The night before Inauguration Day, I decided it was time to deactivate my Facebook account. I don’t know if this will be a permanent change or something more fleeting, but if nothing else, it will be an interesting experiment. Why?
Deactivating Facebook is something that every angry teenager and many adults have done dozens of times and at least once, respectively. Most of the time, it’s the modern equivalent of running away. I had many reasons:
- I’d become dissatisfied with the site itself and its increasingly invasive tracking.
- I was weary of irrelevant content.
- I was constantly curating my feed, scraping out and hiding all of the blatant clickbait posts claiming outrageous facts to cater to one angle or another.
- I was sickened by the emotion-based rhetoric that threw facts and logic out the window and praised itself for its own liberation from the tyranny of education and critical thinking.
I was trying to explain this to a coworker, but I wasn’t really getting the message across. This is how I finally explained my biggest reasons:
I have no interest in simply consuming media shared by others on a platform that monetizes my habits. I’d much prefer to go to the primary reports, humor sites, or whatever, and let the original creators make the money.
Facebook can have one of two primary purposes. It can primarily be a platform for you to share your thoughts and ideas with others, or it can primarily be a place where you consume the thoughts and ideas of others. I feel that it has moved firmly into the second camp, where algorithms dictate what you actually see and read. Inevitably, those algorithms will ensure that you only see material that you already agree with.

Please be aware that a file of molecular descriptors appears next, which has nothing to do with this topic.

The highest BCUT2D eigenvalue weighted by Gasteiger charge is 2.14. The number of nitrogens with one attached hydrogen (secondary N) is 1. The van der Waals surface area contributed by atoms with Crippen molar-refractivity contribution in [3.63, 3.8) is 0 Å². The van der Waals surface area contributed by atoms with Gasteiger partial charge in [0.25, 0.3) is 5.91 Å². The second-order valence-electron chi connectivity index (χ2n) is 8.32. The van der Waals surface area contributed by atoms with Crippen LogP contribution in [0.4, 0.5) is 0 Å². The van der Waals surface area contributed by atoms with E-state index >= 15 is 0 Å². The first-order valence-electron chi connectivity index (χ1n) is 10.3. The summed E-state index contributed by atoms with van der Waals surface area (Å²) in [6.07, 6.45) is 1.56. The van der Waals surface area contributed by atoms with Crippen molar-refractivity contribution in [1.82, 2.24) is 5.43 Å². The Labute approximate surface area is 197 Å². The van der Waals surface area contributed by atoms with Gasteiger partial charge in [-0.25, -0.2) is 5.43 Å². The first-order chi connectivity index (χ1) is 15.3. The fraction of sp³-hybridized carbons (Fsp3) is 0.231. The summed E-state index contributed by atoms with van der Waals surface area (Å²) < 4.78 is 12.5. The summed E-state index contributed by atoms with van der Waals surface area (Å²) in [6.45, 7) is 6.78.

The vast data the site gathers on all of us (whether or not you have an account) is a treasure trove for any ill-minded person who has access to it. The U.S. Government has carte blanche access, because of terrorism and child predators and whatever other crisis is being used to scare us into peddling our rights away.
I firmly believe that the current administration will not be able to resist the temptation to use this data for ill purpose and I simply refuse to be a willing partner. If the government wants to violate the 4th amendment and my civil rights by collecting data and surveillance on my habits without a warrant, I’m at least going to try to make it hard for them to do so, rather than making it all publicly available.
Besides that, the very agencies that are overseeing the illegal collection have repeatedly and loudly complained that they are drowning in a firehose of data that makes it nearly impossible to pick out legitimate signals of threat. I’m doing my patriotic duty as a good American to reduce their burden by 0.00000000033%.
I left because there’s no point in using Facebook share my ideas and thoughts. This is the real reason. The first two were just bonuses. We should use Facebook to express our thoughts and engage with one another rather than consume media (see #2 above.) This is how I explained it to the co-worker:
“The people who already agree with me don’t need to hear my words. The people who don’t agree with me don’t respect me enough to listen to what I have to say in the first place.”
After being told to “shut the fuck up!” and “quit throwing facts in my face” by people I’d once held some regard for, it was easy to come to that conclusion. That wasn’t even a charged conversation; but in the blink of an eye, my comment clarifying a position unleashed a diatribe.
I thought a lot about whether or not it’s truly possible to have real discussion online, or offline, as the above conversation was held. I came to the conclusion that it’s a fool’s errand for me to even engage anymore.
To those who feel it’s important to keep talking in the face of closed eyes, covered ears, unbridled rage, and faithful ignorance, you have my endless respect. I have neither the temperament nor the stomach for it.
If you’re one of the few who do, I will support you until the end of time.